Another classic movie which gained a cult status because of it’s depiction of the then New Britain. And I’m not talking here about the 2003 remake, but of the 1969 original. A quintessential movie for what was the height of a chic era in Swinging London. And what would be more oppourtune to describe this atmosphere, if not an optimistic and cockney Michael Caine, wandering around in a versatile Mini? Because Mini are indeed one of the most enduring symbols of the Swinging London.
Vanishing Point (1971)
If we had the Swinging London, then, in Vanishing Point, we are dealing with a post-Woodstock background, which introduces us in a psychedelic, trippy dream. After seeing this movie, we are left with an eclectic flavour which throws in the mix nudity, bad cops, beaten people, a blind black DJ, and on top of that Kowalski (maybe his Slavic/Polish name is not contigently picked) with his 1970 Dodge Challenger muscle-car. Kowalski is a landmark if we are talking about anti-heroes. And so is his relentless journey through the desert, accompanied by his all too faithful Dodge Challenger.
The link between Vanishing Point and Duel is the dessert. In Duel, David Mann, an electronics salesman, is probably used to live a prudent, calculated, conformist life. He is travelling in his 1971 Plymouth Valiant sedan, through the Californian desert on a business trip. And then, all of a sudden, all hell breaks loose, when a psychotic truck driver in a 1955 Peterbilt 281 tanker is trying to kill the poor salesman, chasing him, droving him off the road. What is striking in Duel is that the bad guy is never seen…well, almost never seen, because to be fair enough, in one scene we can see his hand. And this hidden, invisible threat augments the thrill. It is almost as if we are watching a confrontation between man and a killing machine. Somehow, Duel prefigurates Jaws.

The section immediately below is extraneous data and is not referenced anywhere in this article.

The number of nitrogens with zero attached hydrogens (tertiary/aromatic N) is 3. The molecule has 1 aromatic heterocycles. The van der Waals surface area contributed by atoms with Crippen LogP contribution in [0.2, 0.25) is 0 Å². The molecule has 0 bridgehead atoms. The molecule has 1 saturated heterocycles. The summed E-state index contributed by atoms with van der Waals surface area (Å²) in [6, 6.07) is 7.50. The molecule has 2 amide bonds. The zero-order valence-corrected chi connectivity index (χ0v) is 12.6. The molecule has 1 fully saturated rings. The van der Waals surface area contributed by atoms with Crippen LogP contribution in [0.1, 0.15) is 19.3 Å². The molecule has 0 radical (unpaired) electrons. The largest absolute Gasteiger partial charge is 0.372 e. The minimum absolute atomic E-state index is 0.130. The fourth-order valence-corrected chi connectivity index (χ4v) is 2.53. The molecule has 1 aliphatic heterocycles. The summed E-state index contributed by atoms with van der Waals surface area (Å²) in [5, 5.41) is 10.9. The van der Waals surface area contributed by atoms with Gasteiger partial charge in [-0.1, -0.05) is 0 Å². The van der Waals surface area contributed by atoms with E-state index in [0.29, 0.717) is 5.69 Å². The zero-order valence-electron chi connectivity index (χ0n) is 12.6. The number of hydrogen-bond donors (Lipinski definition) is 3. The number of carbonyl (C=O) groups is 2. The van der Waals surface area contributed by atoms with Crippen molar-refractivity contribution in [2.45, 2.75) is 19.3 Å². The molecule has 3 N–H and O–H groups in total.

Christine is coming from the masters of horror, John Carpenter and Stephen King. If in Duel we had encountered an invisible threat, coming from a car, as though it had it’s own soul (this impression was coming from the fact that we never see the face of the driver), then, in Christine, this transformation is complete. We are facing an anthropomorphic killer 1958 Plymouth Fury named Christine. What is special about this movie is that here, the car is not just some sort of inert object, whose sole purpose is to aide the central character but, on the contrary, the car IS the main character.